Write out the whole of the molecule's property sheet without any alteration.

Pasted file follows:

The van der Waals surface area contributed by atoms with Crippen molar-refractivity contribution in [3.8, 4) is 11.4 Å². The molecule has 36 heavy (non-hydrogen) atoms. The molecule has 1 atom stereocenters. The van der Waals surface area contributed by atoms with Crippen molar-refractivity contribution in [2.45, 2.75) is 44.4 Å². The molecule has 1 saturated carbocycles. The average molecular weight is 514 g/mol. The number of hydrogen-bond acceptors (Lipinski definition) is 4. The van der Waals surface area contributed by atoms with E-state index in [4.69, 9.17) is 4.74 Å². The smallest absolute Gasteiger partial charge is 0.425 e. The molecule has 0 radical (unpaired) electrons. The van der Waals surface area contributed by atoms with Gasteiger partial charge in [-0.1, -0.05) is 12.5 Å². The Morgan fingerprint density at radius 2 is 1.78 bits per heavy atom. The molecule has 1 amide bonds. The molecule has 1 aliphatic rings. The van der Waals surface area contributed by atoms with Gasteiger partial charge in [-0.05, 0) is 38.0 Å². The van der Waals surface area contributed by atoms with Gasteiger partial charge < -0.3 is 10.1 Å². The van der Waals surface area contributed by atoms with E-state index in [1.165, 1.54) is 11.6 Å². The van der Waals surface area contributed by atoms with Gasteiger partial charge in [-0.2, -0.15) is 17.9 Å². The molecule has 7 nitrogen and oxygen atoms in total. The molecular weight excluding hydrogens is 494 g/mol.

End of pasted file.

The van der Waals surface area contributed by atoms with Crippen molar-refractivity contribution in [3.8, 4) is 11.4 Å². The molecule has 36 heavy (non-hydrogen) atoms. The molecule has 1 atom stereocenters. The van der Waals surface area contributed by atoms with Crippen molar-refractivity contribution in [2.45, 2.75) is 44.4 Å². The molecule has 1 saturated carbocycles. The average molecular weight is 514 g/mol. The number of hydrogen-bond acceptors (Lipinski definition) is 4. The van der Waals surface area contributed by atoms with E-state index in [4.69, 9.17) is 4.74 Å². The smallest absolute Gasteiger partial charge is 0.425 e. The molecule has 0 radical (unpaired) electrons. The van der Waals surface area contributed by atoms with Gasteiger partial charge in [-0.1, -0.05) is 12.5 Å². The Morgan fingerprint density at radius 2 is 1.78 bits per heavy atom. The molecule has 1 amide bonds. The molecule has 1 aliphatic rings. The van der Waals surface area contributed by atoms with Gasteiger partial charge in [-0.05, 0) is 38.0 Å². The van der Waals surface area contributed by atoms with Gasteiger partial charge < -0.3 is 10.1 Å². The van der Waals surface area contributed by atoms with E-state index in [1.165, 1.54) is 11.6 Å². The van der Waals surface area contributed by atoms with Gasteiger partial charge in [-0.2, -0.15) is 17.9 Å². The molecule has 7 nitrogen and oxygen atoms in total. The molecular weight excluding hydrogens is 494 g/mol.